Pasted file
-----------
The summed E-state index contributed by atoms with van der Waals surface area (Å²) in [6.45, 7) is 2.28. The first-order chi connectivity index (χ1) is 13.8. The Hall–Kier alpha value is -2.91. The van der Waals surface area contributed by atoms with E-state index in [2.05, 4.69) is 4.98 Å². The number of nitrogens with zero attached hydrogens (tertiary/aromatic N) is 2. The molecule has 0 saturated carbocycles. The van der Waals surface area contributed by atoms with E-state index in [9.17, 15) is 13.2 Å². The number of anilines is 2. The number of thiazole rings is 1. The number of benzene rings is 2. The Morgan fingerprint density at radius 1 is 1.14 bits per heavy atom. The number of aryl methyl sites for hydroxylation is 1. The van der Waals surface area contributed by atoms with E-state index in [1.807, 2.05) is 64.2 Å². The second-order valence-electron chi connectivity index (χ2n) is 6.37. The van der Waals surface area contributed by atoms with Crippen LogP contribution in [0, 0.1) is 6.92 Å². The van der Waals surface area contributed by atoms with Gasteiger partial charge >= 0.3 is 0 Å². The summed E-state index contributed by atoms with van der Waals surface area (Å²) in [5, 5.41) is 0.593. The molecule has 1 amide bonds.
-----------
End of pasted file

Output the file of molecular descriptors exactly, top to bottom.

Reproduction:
The summed E-state index contributed by atoms with van der Waals surface area (Å²) in [6.45, 7) is 2.28. The first-order chi connectivity index (χ1) is 13.8. The Hall–Kier alpha value is -2.91. The van der Waals surface area contributed by atoms with E-state index in [2.05, 4.69) is 4.98 Å². The number of nitrogens with zero attached hydrogens (tertiary/aromatic N) is 2. The molecule has 0 saturated carbocycles. The van der Waals surface area contributed by atoms with E-state index in [9.17, 15) is 13.2 Å². The number of anilines is 2. The number of thiazole rings is 1. The number of benzene rings is 2. The Morgan fingerprint density at radius 1 is 1.14 bits per heavy atom. The number of aryl methyl sites for hydroxylation is 1. The van der Waals surface area contributed by atoms with E-state index in [1.807, 2.05) is 64.2 Å². The second-order valence-electron chi connectivity index (χ2n) is 6.37. The van der Waals surface area contributed by atoms with Crippen LogP contribution in [0, 0.1) is 6.92 Å². The van der Waals surface area contributed by atoms with Gasteiger partial charge >= 0.3 is 0 Å². The summed E-state index contributed by atoms with van der Waals surface area (Å²) in [5, 5.41) is 0.593. The molecule has 1 amide bonds.